I moved the boat from Cowroast to Bulbourne, just a few miles along the Tring summit. Those locations themselves are full of local history.
The name of Cowroast on the old A41 was probably derived from cow rest, a place where cattle were rested up on the drive down to London.
Bulbourne is still a Canal and River Trust workshop, much diminished from the time when lock gates were made there. There is still a privately run dry dock alongside the first lock descending northwards since the London and the Thames some 37 miles and 56 locks away.
The summit cutting is up to 30 feet deep, or high depending on your point of view, and several miles long. It is a cool place to cruise as it is mainly shaded by trees on both sides.
As usual I was following a kingfisher as it flew from one waterside perch to another, catching insects from the surface as it went.
Mooring up early due to the heat I was able to spend some time watching the fish. Now being a trained biologist I know my fish. These were of the type that I would definitely describe as medium to big, about two foot long each. They seemed to be in a family, or gang, I think that is called a school, or is it shoal? Anyway these were fish. Like I said I know my fish when I see them as close as this. They were very close to the surface, I suspect that oxygen levels were low, due to the heat, and they were keeping near to the surface where it was more concentrated. That gave me a good view and enabled me to identify them, as fish. They had eyes, a mouth, they definitely had fins, no arms or legs, and were swimming, so I conclude these were fish. If you think that my definition could possibly include other types of aquatic animals I have checked and it is quite unlikely that they were dolphins or whales.
Now during the afternoon I got quite fond of my slow moving family of fish. They seemed to like to be around the bit of water where I was moored, it is nice to have a bit of company, even if my attempts at dialogue did not seem to result in any meaningful responses.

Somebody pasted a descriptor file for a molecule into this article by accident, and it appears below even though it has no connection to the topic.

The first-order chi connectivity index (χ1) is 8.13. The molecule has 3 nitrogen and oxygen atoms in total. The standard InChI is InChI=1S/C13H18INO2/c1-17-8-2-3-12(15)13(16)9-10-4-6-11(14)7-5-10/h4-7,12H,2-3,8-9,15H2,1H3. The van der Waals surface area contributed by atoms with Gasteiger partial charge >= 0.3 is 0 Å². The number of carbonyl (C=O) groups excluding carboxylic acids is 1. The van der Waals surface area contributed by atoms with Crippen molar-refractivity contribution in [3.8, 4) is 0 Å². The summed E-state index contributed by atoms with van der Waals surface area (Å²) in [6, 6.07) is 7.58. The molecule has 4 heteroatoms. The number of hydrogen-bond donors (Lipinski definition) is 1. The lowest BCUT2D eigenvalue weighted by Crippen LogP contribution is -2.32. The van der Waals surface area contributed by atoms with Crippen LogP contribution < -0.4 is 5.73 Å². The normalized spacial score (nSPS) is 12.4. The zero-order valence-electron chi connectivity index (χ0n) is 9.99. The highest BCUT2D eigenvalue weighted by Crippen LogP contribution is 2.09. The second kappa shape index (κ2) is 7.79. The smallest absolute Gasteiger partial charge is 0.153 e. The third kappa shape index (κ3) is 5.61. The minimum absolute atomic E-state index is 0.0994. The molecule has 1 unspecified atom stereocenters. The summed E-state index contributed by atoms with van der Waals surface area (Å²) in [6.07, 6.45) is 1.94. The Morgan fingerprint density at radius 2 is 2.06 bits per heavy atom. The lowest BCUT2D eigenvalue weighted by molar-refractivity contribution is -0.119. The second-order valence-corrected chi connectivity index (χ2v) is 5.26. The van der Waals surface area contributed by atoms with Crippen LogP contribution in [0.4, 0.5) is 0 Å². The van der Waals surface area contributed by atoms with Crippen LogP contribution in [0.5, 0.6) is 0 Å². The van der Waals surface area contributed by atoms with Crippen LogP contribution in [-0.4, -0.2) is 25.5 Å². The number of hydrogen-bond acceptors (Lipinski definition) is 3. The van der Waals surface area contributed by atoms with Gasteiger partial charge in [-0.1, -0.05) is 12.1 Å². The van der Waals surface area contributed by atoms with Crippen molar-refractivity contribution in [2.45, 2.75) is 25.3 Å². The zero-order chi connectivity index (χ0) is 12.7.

It was hot, really hot therefore even though my lighter painted roof reduced the impact of the sun I was driven to go for a shady walk. By shady I mean in the shadows of the trees, not anything underhand. Near Bulbourne there is a wildlife reserve where I sat and watched a tern swooping and diving to take insects off of the surface. It kept this up for at least 30 minutes that I watched it, a fantastic aerial acrobat.
It was one of those very hot nights, about 26C in the boat, when sleep does not come easily anyway. I say “anyway” because I was disturbed. I woke in the night to a noise best described as a “toyng, toyng”. A bit like a soft mallet hitting the metal of the boat. It kept happening but was not located in any one place, it seemed to come from all over the boat, suggesting that it was not a burglar or the usual type of vandal. It would stop for a bit then resume, “toyng, toyng, toyng, toyng”.
I looked over the side in the twilight, it stopped. But there in the water was the occasional bubble and tell tale movement on the surface that indicate there is something moving just below the surface.
Now I know that they meant well by cleaning the algae off of my hull, but why the hull couldn’t they do it in the day instead of lazily basking in the sun? No wonder they did not answer back during the day, they were embarrassed about what they were planning.
Anyway, I have finished my bit of carping.